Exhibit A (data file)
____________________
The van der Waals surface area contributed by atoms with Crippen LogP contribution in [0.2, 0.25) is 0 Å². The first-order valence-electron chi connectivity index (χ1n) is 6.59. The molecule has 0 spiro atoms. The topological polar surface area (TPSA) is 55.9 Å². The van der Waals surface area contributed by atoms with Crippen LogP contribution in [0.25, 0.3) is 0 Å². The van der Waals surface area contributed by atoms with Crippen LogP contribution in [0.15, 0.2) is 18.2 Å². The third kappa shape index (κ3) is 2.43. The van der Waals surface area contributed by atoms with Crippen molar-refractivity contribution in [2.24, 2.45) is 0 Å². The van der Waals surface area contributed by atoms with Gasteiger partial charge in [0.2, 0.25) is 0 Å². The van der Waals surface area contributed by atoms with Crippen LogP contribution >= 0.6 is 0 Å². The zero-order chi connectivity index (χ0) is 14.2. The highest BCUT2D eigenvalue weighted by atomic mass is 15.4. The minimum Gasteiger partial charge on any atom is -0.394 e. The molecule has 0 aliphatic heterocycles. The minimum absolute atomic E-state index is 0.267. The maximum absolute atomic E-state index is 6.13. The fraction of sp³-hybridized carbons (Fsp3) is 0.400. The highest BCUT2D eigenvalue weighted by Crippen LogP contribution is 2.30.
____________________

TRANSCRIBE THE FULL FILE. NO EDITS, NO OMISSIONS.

The van der Waals surface area contributed by atoms with Crippen LogP contribution in [0.2, 0.25) is 0 Å². The first-order valence-electron chi connectivity index (χ1n) is 6.59. The molecule has 0 spiro atoms. The topological polar surface area (TPSA) is 55.9 Å². The van der Waals surface area contributed by atoms with Crippen LogP contribution in [0.25, 0.3) is 0 Å². The van der Waals surface area contributed by atoms with Crippen LogP contribution in [0.15, 0.2) is 18.2 Å². The third kappa shape index (κ3) is 2.43. The van der Waals surface area contributed by atoms with Crippen molar-refractivity contribution in [2.24, 2.45) is 0 Å². The van der Waals surface area contributed by atoms with Gasteiger partial charge in [0.2, 0.25) is 0 Å². The van der Waals surface area contributed by atoms with Crippen LogP contribution >= 0.6 is 0 Å². The zero-order chi connectivity index (χ0) is 14.2. The highest BCUT2D eigenvalue weighted by atomic mass is 15.4. The minimum Gasteiger partial charge on any atom is -0.394 e. The molecule has 0 aliphatic heterocycles. The minimum absolute atomic E-state index is 0.267. The maximum absolute atomic E-state index is 6.13. The fraction of sp³-hybridized carbons (Fsp3) is 0.400. The highest BCUT2D eigenvalue weighted by Crippen LogP contribution is 2.30.